Karleen West

Professor and Chair of Political Science and International Relations
Fraser Hall 107C
(585) 245-5445

A member of the Geneseo faculty since 2014, Karleen advanced to the rank of associate professor in 2018, and to professor in 2021. She has a strong record of scholarship, teaching, and service, including receipt of a SUNY Chancellor's Award for Excellence in Scholarship (2021), the SUNY Geneseo Academic Affairs Outstanding Commitment to Geneseo's Value of Learning Award (2020), and, with Dr. Suann Yang, Professor of Biology, the SUNY FACT2 Award for Excellence in Instruction (2020). Karleen served in the Provost's Office as Interim Vice Provost for Academic Affairs during academic year 2023-24, and now serves as Chair of the Department of Political Science & International Relations.

Karleen is currently co-Principal Investigator of an NSF ADVANCE grant focused on the recruitment and retention of women in STEM at Primarily Undergraduate Institutions (PUIs), with Wendy Pogozelski (Geneseo), Chavonda Mills (Georgia Gwinnett College), Josephine Rodriguez (UVA Wise), and Sally Wasileski (UNC Asheville).

For more information, visit Karleen West on Academia.


Research Interests

Professor West specializes in Latin American politics, with an emphasis on comparative institutions, political representation, and the politics of sustainability. Her research has been funded by the National Science Foundation and the Latin American Public Opinion Project, and has been published in leading journals, including Comparative Political Studies and the Latin American Research Review . Her book Candidate Matters: A Study of Ethnic Parties, Campaigns, and Elections in Latin America , with Oxford University Press, examines how indigenous legislative candidates approached their political campaigns in Ecuador, and shows how individual candidates can threaten party unity in certain electoral environments.

Curriculum Vitae


  • Ph.D. in Political Science, University of Iowa, August 2008

  • M.A. in Political Science, University of Iowa, May 2003

  • B.A. in Spanish and Political Science, with Honors summa cum laude , University of Arizona, May 2001


  • Professor, Department of Political Science and International Relations, SUNY Geneseo, 2021 - current

  • Associate Professor, Department of Political Science and International Relations, SUNY Geneseo, 2018 - 2021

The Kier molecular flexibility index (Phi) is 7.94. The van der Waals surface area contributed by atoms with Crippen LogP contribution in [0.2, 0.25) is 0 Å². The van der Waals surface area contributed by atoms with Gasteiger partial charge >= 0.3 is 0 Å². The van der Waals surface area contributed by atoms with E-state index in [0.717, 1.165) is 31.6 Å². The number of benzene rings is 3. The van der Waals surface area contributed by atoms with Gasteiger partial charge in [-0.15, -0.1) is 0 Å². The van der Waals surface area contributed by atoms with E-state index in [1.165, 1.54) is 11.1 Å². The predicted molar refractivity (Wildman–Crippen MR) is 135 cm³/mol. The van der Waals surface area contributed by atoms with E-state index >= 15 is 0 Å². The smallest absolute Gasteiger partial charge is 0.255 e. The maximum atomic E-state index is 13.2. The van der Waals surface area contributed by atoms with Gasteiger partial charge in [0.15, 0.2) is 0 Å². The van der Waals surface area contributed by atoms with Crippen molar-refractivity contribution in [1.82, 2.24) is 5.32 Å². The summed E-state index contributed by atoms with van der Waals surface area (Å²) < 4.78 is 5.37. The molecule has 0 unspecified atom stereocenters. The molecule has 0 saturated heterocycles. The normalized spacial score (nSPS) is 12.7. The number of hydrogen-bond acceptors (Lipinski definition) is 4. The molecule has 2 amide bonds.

• Assistant Professor, Department of Political Science and International Relations, SUNY Geneseo, 2014 - 2018

  • Assistant Professor, Department of Political Science, West Virginia University, 2008 - 2014

Documentary Film Based on Research



  • “Small versus Statewide Parties: How Subnational Contestation and Decentralisation Influence Presidential Elections in Europe and Latin America” (with Jae-Jae Spoon). 2020. Political Studies Review 18(1): 145-159.

  • “Coordination and Presidential Coattails: Do Legislative Parties Benefit from Presidential Coalitions?” (with Jae-Jae Spoon). 2017. Party Politics 23(5): 578-588.

  • “Indigenous Belief Systems, Science, and Resource Extraction: Climate Change Attitudes in Ecuador” (with Todd Eisenstadt). 2017. Global Environmental Politics 17(1): 40 - 58.

  • “Public Opinion, Vulnerability, and Living with Extraction on Ecuador's Oil Frontier: Where the Debate between Development and Environmentalism Gets Personal” (with Todd Eisenstadt). 2017. Comparative Politics 49(2): 231 - 251.

  • "Decentralization, the Inclusion of Ethnic Citizens, and Support for Democracy in Latin America?" 2015. Latin American Research Review 50(3): 46 - 70.

  • "Bottoms Up: How Subnational Elections Predict Parties? Decisions to Run in Presidential Elections in Europe and Latin America" (with Jae-Jae Spoon). 2015. Research & Politics Accessible here: http://rap.sagepub.com/content/2/3/2053168015602039

  • "Alone or Together? How Institutions Affect Party Entry in Presidential Elections in Europe and South America?" (with Jae-Jae Spoon). 2015. Party Politics 21(3): 393-403. DOI:10.1177/1354068812473870.

  • "Veto Players Revisited: Internal and External Factors Influencing Policy Production?" (with Hoon Lee). 2014. Legislative Studies Quarterly 39(2): 227-260.

  • "Credibility vs. Competition: The Impact of Party Size on Decisions to Enter Presidential Elections in South America and Europe?" (with Jae-Jae Spoon). 2013. Comparative Political Studies 46(4): 513-539.

  • "Programmatic or Personalistic? Pachakutik Strategies in Ecuador's 2006 Elections." 2011. The Latin Americanist 55(1): 49 - 68.


  • PLSC 344: Climate Change Ldrship and Pol

    In this course we consider global perspectives on climate change realities and ask questions about how humanity is addressing them. Who are the leaders in the fight against climate change? What do they know? How can social science help us craft the best possible decisions and interventions? These inquiries boil down to one great question: Can humans collectively step up to save the planet?

  • PLSC 454: Govt&Politics of Latin America

    This course focuses on the functioning of democratic politics in Latin America. Its main objectives are to consider: first, how government institutions interact with a variety of historic and contemporary political actors across the region; and second, how this interaction affects issue such as representation, political stability, and economic development. As such, we will investigate the role that the military, the Catholic Church, social movements, and political parties play in promoting political interests throughout Latin America, while also examining how institutional arrangements such as the presidency, legislatures, and electoral systems affect the representation of those interests. Students will have the opportunity to conduct an in-depth investigation of the politics of a single Latin American country in a final research paper. The prerequisite for this course is PLSC 120, or approval of course instructor.